Growing Pinot Noir

Pinot is a difficult grape to work with. It's hard to get a consistent, great Pinot and the problem starts with the plant. Pinot Noir is genetically unstable. A parent plant can produce a plant with wildly different berry size and shape and even flavour. Cabernet Sauvignon has 12 genetically individual clones but Pinot Noir has up to 1,000 possible clones.

Pinot Noir seems to pick up every known vine disease, mould, fungus and/or pest. It's an early ripening variety so spring frosts are hazardous. When picked too late the thin-skinned berries will shrivel up and lose all flavour. Extracting all the colour is another challenge. When fully ripe, the Pinot Noir berry is a very light purple colour and requires careful handling to make the most of the light colour.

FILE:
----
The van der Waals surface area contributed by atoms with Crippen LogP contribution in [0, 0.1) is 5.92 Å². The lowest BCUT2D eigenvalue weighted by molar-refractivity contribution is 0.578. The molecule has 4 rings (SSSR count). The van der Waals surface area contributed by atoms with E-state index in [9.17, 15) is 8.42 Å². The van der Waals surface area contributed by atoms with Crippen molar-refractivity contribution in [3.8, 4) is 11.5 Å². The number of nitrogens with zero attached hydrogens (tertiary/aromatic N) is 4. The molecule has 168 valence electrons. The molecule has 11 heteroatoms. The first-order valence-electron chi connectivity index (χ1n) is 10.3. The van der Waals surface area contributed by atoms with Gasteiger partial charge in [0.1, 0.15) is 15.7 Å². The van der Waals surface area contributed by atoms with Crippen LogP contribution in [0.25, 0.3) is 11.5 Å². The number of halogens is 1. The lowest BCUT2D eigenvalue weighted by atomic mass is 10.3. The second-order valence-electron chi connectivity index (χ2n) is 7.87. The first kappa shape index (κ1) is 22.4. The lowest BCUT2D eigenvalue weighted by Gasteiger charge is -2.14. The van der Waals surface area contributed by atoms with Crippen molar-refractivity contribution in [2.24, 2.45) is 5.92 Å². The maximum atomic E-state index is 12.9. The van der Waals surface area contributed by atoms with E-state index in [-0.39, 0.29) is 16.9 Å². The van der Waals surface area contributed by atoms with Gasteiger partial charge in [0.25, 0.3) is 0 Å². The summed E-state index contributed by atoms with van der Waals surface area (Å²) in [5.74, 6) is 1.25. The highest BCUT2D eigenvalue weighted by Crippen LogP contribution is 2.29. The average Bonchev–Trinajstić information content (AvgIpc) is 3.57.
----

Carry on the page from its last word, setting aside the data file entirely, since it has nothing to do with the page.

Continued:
Pinot Noir goes through a range of changes as it matures. A young wine will show simple fruity characteristics including: cherry, plum, raspberry and strawberry. The complex flavours emerge as it ages revealing chocolate, earthiness, smoke and truffles.